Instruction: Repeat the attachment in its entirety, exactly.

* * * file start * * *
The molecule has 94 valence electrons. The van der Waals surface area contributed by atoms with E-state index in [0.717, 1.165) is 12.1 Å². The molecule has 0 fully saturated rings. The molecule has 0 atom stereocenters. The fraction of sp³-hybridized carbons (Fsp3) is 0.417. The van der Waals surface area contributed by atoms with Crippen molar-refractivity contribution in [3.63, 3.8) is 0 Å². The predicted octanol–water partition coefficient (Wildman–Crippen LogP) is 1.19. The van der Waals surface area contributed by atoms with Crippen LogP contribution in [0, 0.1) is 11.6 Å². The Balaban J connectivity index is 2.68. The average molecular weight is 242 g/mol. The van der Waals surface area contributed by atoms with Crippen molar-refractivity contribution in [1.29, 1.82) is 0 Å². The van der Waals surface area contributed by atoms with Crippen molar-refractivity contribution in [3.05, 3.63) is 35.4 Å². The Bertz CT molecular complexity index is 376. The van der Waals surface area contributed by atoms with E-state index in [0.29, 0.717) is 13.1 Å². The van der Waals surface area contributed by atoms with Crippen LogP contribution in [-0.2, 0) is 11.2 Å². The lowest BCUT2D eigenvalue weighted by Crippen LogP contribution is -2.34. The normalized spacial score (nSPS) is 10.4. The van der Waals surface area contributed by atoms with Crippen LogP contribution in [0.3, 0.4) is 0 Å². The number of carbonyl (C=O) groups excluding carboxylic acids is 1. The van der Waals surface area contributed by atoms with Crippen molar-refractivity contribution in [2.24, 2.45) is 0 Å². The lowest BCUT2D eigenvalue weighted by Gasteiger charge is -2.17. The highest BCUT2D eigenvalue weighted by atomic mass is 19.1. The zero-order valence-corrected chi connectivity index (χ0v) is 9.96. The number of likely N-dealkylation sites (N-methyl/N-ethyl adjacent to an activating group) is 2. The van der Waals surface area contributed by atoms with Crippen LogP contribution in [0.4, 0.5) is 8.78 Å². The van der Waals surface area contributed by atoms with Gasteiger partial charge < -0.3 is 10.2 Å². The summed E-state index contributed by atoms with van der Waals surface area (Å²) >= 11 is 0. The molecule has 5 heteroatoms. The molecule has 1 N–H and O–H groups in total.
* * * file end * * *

The molecule has 94 valence electrons. The van der Waals surface area contributed by atoms with E-state index in [0.717, 1.165) is 12.1 Å². The molecule has 0 fully saturated rings. The molecule has 0 atom stereocenters. The fraction of sp³-hybridized carbons (Fsp3) is 0.417. The van der Waals surface area contributed by atoms with Crippen molar-refractivity contribution in [3.63, 3.8) is 0 Å². The predicted octanol–water partition coefficient (Wildman–Crippen LogP) is 1.19. The van der Waals surface area contributed by atoms with Crippen LogP contribution in [0, 0.1) is 11.6 Å². The Balaban J connectivity index is 2.68. The average molecular weight is 242 g/mol. The van der Waals surface area contributed by atoms with Crippen molar-refractivity contribution in [1.29, 1.82) is 0 Å². The van der Waals surface area contributed by atoms with Crippen molar-refractivity contribution in [3.05, 3.63) is 35.4 Å². The Bertz CT molecular complexity index is 376. The van der Waals surface area contributed by atoms with E-state index in [0.29, 0.717) is 13.1 Å². The van der Waals surface area contributed by atoms with Crippen LogP contribution in [-0.2, 0) is 11.2 Å². The lowest BCUT2D eigenvalue weighted by Crippen LogP contribution is -2.34. The normalized spacial score (nSPS) is 10.4. The van der Waals surface area contributed by atoms with Crippen LogP contribution in [0.3, 0.4) is 0 Å². The number of carbonyl (C=O) groups excluding carboxylic acids is 1. The van der Waals surface area contributed by atoms with Crippen molar-refractivity contribution in [2.24, 2.45) is 0 Å². The lowest BCUT2D eigenvalue weighted by Gasteiger charge is -2.17. The highest BCUT2D eigenvalue weighted by atomic mass is 19.1. The zero-order valence-corrected chi connectivity index (χ0v) is 9.96. The number of likely N-dealkylation sites (N-methyl/N-ethyl adjacent to an activating group) is 2. The van der Waals surface area contributed by atoms with Crippen LogP contribution in [0.4, 0.5) is 8.78 Å². The van der Waals surface area contributed by atoms with Gasteiger partial charge < -0.3 is 10.2 Å². The summed E-state index contributed by atoms with van der Waals surface area (Å²) >= 11 is 0. The molecule has 5 heteroatoms. The molecule has 1 N–H and O–H groups in total.